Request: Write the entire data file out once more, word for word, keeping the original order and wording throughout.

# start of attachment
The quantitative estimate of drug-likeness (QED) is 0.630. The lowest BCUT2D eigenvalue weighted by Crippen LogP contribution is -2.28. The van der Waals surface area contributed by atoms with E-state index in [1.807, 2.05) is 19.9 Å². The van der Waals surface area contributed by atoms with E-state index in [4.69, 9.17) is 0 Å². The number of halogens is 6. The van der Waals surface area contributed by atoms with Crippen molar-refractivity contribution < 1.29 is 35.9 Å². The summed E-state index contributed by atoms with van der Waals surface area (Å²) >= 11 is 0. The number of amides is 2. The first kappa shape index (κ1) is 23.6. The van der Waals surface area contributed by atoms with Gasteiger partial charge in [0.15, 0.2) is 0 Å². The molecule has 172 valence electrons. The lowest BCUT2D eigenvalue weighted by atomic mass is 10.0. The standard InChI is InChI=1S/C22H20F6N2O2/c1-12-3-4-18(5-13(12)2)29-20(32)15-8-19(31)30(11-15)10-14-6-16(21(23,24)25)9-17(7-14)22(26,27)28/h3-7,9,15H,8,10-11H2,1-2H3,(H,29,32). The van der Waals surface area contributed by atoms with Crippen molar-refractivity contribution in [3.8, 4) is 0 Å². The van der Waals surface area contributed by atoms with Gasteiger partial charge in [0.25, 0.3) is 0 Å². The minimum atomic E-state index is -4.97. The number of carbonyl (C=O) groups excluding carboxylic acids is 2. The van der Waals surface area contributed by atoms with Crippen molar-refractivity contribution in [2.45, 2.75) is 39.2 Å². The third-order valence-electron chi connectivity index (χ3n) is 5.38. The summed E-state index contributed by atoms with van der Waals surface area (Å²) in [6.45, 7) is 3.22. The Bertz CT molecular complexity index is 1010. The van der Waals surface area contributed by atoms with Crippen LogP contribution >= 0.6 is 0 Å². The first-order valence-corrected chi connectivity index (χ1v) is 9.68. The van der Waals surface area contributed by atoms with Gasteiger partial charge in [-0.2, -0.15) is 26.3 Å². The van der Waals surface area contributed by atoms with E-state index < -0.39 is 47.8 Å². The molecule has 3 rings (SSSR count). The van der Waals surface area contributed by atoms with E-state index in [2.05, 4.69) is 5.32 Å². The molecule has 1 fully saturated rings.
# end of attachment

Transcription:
The quantitative estimate of drug-likeness (QED) is 0.630. The lowest BCUT2D eigenvalue weighted by Crippen LogP contribution is -2.28. The van der Waals surface area contributed by atoms with E-state index in [1.807, 2.05) is 19.9 Å². The van der Waals surface area contributed by atoms with E-state index in [4.69, 9.17) is 0 Å². The number of halogens is 6. The van der Waals surface area contributed by atoms with Crippen molar-refractivity contribution < 1.29 is 35.9 Å². The summed E-state index contributed by atoms with van der Waals surface area (Å²) >= 11 is 0. The number of amides is 2. The first kappa shape index (κ1) is 23.6. The van der Waals surface area contributed by atoms with Gasteiger partial charge in [0.15, 0.2) is 0 Å². The molecule has 172 valence electrons. The lowest BCUT2D eigenvalue weighted by atomic mass is 10.0. The standard InChI is InChI=1S/C22H20F6N2O2/c1-12-3-4-18(5-13(12)2)29-20(32)15-8-19(31)30(11-15)10-14-6-16(21(23,24)25)9-17(7-14)22(26,27)28/h3-7,9,15H,8,10-11H2,1-2H3,(H,29,32). The van der Waals surface area contributed by atoms with Crippen molar-refractivity contribution in [3.8, 4) is 0 Å². The van der Waals surface area contributed by atoms with Gasteiger partial charge in [0.25, 0.3) is 0 Å². The minimum atomic E-state index is -4.97. The number of carbonyl (C=O) groups excluding carboxylic acids is 2. The van der Waals surface area contributed by atoms with Crippen molar-refractivity contribution in [2.45, 2.75) is 39.2 Å². The third-order valence-electron chi connectivity index (χ3n) is 5.38. The summed E-state index contributed by atoms with van der Waals surface area (Å²) in [6.45, 7) is 3.22. The Bertz CT molecular complexity index is 1010. The van der Waals surface area contributed by atoms with Crippen LogP contribution >= 0.6 is 0 Å². The first-order valence-corrected chi connectivity index (χ1v) is 9.68. The van der Waals surface area contributed by atoms with Gasteiger partial charge in [-0.2, -0.15) is 26.3 Å². The van der Waals surface area contributed by atoms with E-state index < -0.39 is 47.8 Å². The molecule has 3 rings (SSSR count). The van der Waals surface area contributed by atoms with E-state index in [2.05, 4.69) is 5.32 Å². The molecule has 1 fully saturated rings.